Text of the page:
Sony-BMG Could Take Years To Unravel

The latest news concerning Sony-BMG has the two companies looking like a married couple on the brink of divorce, with the European authorities unable to decide whether the two should have been allowed to get hitched in the first place.

The European Court Of Justice, the European Union’s highest court, July 10 threw out a lower court’s decision that said the European Commission, which rules on mergers and monopolies, was too hasty in allowing Sony and Bertelsmann to pool their recorded music business interests.

Over the last three months there’s been a slew of newspaper gossip saying all isn’t well with the marriage and the announcement of a breakup looks imminent.

The German media giant is likely to be willing to let Sony have its half of the business for about £1.5 billion ($2.99 billion), although a couple of things suggest the Guetersloh-based company may have to walk away with a smaller settlement.

Bertelsmann chief exec Hartmut Ostrowski is eager to raise cash for acquisitions and has made clear his dissatisfaction with the music business.

He’s often been quoted as saying it’s good that more people are listening to music than ever but the sector is not easy to monetize.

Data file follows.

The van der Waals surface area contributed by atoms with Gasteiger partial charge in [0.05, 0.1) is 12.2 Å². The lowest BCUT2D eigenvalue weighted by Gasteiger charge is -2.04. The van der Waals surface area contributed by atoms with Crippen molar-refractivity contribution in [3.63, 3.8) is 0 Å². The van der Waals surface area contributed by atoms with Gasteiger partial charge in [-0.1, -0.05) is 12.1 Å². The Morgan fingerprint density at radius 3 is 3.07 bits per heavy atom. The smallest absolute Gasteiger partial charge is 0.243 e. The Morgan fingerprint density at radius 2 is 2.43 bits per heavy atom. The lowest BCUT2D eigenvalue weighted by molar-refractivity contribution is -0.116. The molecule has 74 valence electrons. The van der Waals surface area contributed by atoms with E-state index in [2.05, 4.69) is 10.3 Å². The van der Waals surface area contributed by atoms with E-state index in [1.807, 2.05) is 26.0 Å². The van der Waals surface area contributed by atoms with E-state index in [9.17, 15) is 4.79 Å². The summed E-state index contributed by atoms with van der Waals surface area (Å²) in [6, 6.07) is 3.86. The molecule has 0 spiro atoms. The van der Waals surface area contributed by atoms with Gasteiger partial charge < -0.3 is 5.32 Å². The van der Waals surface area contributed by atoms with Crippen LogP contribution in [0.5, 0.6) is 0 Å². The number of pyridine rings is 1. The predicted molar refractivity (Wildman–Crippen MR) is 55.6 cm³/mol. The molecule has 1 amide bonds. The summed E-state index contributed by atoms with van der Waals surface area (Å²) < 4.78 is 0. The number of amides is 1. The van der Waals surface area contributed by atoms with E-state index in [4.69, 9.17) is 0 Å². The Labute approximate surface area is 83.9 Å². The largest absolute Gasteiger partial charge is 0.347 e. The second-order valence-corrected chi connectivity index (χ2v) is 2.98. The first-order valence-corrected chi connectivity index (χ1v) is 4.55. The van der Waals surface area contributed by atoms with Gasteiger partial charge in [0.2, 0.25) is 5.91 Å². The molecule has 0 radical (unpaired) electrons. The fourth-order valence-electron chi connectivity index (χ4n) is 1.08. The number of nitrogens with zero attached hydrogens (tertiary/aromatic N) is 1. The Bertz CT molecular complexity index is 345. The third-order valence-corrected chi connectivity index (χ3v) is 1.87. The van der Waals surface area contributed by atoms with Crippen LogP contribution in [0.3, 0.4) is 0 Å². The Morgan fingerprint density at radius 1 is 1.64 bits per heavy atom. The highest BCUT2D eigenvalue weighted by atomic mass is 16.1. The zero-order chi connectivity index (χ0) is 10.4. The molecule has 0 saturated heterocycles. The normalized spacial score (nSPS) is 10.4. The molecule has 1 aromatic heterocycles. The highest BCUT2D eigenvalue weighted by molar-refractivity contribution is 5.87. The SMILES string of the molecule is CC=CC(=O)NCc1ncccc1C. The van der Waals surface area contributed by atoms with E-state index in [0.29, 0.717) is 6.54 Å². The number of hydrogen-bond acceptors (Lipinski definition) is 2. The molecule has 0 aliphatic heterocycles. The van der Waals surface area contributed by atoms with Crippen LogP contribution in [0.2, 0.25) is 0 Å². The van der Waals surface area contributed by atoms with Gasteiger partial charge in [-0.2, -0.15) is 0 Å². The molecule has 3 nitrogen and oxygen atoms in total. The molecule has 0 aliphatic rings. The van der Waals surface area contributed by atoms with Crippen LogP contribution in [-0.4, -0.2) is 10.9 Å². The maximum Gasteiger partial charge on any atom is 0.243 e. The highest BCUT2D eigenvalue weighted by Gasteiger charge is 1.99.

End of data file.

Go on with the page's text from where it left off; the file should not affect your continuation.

Also, the credit crunch could mean Sony will see Ostrowski’s target figure as unreachable and try to get him to settle for £1 billion ($1.99 billion), which is about two-thirds of his likely asking price.

If they can reach an agreement the matter will come before the European Commission, which – despite the European Court Of Justice’s July 10 ruling – still faces the prospect of having to look at the original 2004 merger a third time.

The Court Of Justice referred the case back to the Court Of First Instance and told it to reconsider, although that doesn’t mean the lower court won’t take a second look at the evidence and decide that it did get it right the first time.

Meanwhile, the European Commission has approved the merger a second time and independent music companies association IMPALA has challenged it for a second time, which could mean the matter will be doing another lap of the EU corridors in Brussels and Luxembourg.

"Well it certainly puts some question marks over the efficiency of European judicial review, that’s for sure," IMPALA executive chair Helen Smith told Pollstar of seeing the matter bounce back and forth at the EU.

She also pointed out that the lower court can still set the EC’s approval decision aside for a second time and said the July 10 ruling shows the whole EU system for dealing with mergers needs "a complete overhaul" as far as cultural markets are concerned.